Quickly after arriving here one of the first things I did was sign up with Boston Cares (see here for more info). They are the largest volunteer agency in New England and they find non-profit organizations in the Boston area that can use the help of volunteers. They put all the opportunities together on their platform where you can sign up for them. Ever since I have been volunteering every week, on average 3-4 times.
I’ve prepared and served meals at the Boston Living Center, the Women’s Lunch Place, I’ve assembled food donations at the American Red Cross, I’ve helped out in food pantries, where food is handed out twice a week to folks in the neighborhood of the East End House in Cambridge, I’ve planted bulbs on the Rose Kennedy Greenway. Those are just a few examples of volunteering jobs I have been doing and this month I’ll be doing a couple of new ones (select books for prisoners, work at different food pantries and serve at a veteran’s center).
Why I love volunteering
Volunteering is something I have always wanted to do. Back in Switzerland, I had inquired a few times with the Red Cross and Caritas on how I could get involved, yet I never followed through with it. That was mainly due to my work schedule that didn’t allow for leaving early during the week or taking time off to do it. Coming here was the best opportunity to really get the volunteering thing going. And I couldn’t be happier. There are a number of reasons why:
#1 Getting involved
I become involved with the community, the city and its people, which gives me a sense of belonging and being connected with the place I now live in.
#2 Gaining new experiences
I have learned so much during those last months. Seeing how a kitchen that produces food for larger groups of people really works was a new experience for me. Learning how to properly cut up vegetables, too (I mean, I know how to handle a knife now. Thanks to Raffael at the Boston Living Center).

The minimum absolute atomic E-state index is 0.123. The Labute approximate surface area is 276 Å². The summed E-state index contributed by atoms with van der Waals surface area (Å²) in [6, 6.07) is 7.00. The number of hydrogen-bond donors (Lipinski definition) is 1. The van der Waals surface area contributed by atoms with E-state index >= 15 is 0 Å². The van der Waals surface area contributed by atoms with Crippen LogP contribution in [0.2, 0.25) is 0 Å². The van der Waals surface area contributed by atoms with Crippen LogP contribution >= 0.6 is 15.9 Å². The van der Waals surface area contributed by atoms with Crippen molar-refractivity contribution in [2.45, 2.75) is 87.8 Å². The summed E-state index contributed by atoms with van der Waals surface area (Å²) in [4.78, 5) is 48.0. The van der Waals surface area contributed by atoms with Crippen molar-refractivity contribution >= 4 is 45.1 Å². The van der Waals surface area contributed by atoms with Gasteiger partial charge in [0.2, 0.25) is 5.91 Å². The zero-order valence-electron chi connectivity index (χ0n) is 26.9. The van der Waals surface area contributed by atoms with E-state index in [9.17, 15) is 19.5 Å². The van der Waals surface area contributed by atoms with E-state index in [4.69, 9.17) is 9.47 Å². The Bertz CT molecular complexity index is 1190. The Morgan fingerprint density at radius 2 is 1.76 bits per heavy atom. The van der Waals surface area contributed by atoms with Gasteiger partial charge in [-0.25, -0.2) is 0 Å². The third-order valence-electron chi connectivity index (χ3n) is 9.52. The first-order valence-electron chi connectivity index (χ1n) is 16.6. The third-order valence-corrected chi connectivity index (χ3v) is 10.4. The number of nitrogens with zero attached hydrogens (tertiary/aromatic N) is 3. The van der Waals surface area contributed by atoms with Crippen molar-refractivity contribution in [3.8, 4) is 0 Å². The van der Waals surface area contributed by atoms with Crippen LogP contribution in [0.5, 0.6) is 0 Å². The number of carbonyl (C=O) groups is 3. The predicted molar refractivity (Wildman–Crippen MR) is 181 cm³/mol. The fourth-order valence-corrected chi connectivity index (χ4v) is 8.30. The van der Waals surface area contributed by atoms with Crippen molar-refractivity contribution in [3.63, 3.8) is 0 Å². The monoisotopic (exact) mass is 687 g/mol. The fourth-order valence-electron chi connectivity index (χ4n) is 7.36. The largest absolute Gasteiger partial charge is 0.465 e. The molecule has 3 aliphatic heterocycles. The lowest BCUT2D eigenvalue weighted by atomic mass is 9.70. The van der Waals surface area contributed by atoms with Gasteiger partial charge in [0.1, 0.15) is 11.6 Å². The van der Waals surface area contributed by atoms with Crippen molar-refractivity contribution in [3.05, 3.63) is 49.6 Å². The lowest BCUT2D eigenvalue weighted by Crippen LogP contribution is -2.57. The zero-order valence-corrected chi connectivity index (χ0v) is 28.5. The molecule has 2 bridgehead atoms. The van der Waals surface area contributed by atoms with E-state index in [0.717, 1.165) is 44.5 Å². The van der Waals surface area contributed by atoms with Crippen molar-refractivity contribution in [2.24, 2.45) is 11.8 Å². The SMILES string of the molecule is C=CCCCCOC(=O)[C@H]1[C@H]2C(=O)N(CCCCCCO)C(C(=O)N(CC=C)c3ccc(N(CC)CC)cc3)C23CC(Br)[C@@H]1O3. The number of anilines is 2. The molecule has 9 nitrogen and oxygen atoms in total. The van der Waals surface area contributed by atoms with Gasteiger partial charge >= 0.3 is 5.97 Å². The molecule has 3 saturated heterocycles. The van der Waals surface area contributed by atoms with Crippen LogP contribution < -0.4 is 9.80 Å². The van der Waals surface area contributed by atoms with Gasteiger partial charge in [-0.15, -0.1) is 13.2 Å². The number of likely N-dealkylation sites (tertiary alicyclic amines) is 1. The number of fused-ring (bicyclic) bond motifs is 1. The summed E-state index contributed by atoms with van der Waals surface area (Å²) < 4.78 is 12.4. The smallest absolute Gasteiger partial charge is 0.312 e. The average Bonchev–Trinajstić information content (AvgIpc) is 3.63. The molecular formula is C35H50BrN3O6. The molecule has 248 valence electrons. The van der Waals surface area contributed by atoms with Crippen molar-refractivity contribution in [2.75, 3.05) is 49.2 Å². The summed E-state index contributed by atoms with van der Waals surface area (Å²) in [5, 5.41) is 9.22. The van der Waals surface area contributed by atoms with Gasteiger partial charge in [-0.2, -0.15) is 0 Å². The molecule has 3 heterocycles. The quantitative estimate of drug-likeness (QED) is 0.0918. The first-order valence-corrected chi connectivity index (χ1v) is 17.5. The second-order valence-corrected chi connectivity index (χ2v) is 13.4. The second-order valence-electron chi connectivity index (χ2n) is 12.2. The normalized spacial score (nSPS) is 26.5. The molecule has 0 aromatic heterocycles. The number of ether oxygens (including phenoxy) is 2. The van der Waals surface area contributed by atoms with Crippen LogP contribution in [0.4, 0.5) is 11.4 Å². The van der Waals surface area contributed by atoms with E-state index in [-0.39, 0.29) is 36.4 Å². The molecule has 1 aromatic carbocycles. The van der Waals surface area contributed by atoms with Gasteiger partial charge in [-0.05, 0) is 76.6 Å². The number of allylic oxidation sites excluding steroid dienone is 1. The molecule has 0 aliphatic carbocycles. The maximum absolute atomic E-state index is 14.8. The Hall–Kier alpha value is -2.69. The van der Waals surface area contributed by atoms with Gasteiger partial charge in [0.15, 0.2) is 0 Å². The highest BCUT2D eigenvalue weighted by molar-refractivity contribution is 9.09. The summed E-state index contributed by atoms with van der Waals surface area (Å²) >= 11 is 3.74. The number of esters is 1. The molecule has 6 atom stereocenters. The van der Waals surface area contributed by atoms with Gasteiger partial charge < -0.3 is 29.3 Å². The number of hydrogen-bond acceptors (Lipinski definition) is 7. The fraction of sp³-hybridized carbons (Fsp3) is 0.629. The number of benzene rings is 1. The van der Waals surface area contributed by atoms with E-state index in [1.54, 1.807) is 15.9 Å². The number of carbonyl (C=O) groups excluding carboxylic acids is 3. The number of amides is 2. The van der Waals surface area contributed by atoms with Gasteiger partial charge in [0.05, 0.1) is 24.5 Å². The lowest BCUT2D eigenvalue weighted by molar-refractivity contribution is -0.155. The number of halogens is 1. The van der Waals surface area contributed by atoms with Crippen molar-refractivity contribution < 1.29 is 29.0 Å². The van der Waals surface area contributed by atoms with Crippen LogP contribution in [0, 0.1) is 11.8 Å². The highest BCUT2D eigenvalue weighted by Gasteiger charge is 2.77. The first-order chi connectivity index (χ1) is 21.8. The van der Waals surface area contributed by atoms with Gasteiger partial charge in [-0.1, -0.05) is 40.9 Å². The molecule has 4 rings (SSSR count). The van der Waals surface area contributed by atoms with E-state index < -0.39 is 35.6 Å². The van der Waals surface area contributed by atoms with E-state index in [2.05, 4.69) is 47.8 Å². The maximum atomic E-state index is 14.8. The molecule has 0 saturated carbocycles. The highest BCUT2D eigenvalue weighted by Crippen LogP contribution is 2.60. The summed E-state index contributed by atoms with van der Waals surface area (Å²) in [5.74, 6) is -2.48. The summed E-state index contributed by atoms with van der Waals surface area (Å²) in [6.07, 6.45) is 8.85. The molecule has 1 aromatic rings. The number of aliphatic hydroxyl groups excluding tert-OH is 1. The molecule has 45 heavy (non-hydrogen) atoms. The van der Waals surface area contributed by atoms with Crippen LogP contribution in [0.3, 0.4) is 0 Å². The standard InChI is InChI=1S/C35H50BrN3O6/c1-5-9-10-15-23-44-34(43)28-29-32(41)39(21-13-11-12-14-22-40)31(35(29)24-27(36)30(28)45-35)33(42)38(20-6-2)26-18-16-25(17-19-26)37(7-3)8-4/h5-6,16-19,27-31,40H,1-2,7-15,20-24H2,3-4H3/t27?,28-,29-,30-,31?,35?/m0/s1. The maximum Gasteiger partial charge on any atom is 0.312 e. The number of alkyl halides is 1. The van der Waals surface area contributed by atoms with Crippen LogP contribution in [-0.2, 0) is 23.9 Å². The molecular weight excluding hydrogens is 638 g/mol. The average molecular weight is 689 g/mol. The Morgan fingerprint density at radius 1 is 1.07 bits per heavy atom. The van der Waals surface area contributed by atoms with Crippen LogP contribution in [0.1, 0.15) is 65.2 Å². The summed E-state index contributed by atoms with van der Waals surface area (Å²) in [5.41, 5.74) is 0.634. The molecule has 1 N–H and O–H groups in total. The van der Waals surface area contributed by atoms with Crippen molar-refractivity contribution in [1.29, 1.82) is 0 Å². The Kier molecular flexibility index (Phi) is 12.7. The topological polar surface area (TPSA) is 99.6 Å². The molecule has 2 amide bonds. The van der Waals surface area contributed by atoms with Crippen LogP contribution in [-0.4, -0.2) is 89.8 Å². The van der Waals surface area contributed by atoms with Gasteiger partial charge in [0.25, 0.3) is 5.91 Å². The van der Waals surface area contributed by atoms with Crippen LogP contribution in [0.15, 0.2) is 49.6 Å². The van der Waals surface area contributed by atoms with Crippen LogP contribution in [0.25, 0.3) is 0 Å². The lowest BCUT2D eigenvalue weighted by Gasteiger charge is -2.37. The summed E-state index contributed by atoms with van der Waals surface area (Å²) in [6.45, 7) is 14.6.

I’ve learned a lot about plants and how a city park is maintained when working on the Rose Kennedy Greenway. I’ve learned how to properly plant bulbs (never done that before, now I know) and not to freak out too much every time I see a big ol’ worm when digging up the holes for the bulbs.
#3 Creating connections
I also get to know a ton of new people every time I volunteer. Be it on the volunteer side or on the side of people we serve. I’ve experienced heart-warming encounters with people that I will never forget.
Once, I got to meet an elderly woman from Haiti with a beautifully friendly face. In the short interaction I had with her when serving her food, I noticed her French accent and talked to her in French. Her face instantly lit up and she had a lot of questions. Why do you speak French? Ah, Switzerland, I have relatives there. I am so happy to talk French to someone. No one does speak it around here. She asked if I had children, a husband. And even though she never had seen Philipp before she told me to tell him she said hello. It seemed very important to her that I’d do that. She also told me to come back next week on the same day so we could chat again. This very simple interaction made my day. I was happy to talk to her. She was happy to talk to me.
There really have been countless other experiences like a man that I got to know at the Living Center that is just such a talented piano player. One day I asked him while he came to get the food in the line if he would play again today (there’s a piano in the canteen). He nodded yes, smiling happily. I noticed how proud he was and it made me even more happy.
#4 Learning about people and about myself
I’ve learned about the homelessness system in Boston, about how families struggle in the area, about what is important in your diet when you are affected by HIV/Aids.
Those are issues I never was confronted with in Switzerland. I am aware that there are also people in need in Switzerland, still it hits me even more here. I see people every week that are struggling to get through the week.
And this is when I realize how privileged I am. I don’t have to think about what I buy in the supermarket, how long it is going to last me. I don’t have an illness that I have to cope with. I have a home. I have a family and friends that care for me.
I happen to be lucky.
The interaction with the people I meet every week reminds me of how grateful I have to be and how I want to help them even more. Even if it’s just a very little help I can offer.
#5 Giving back and helping others
This one is closely related to the last point: We are pretty lucky, right? That is why I feel obliged to give back. I want to help if I can. As simple as that.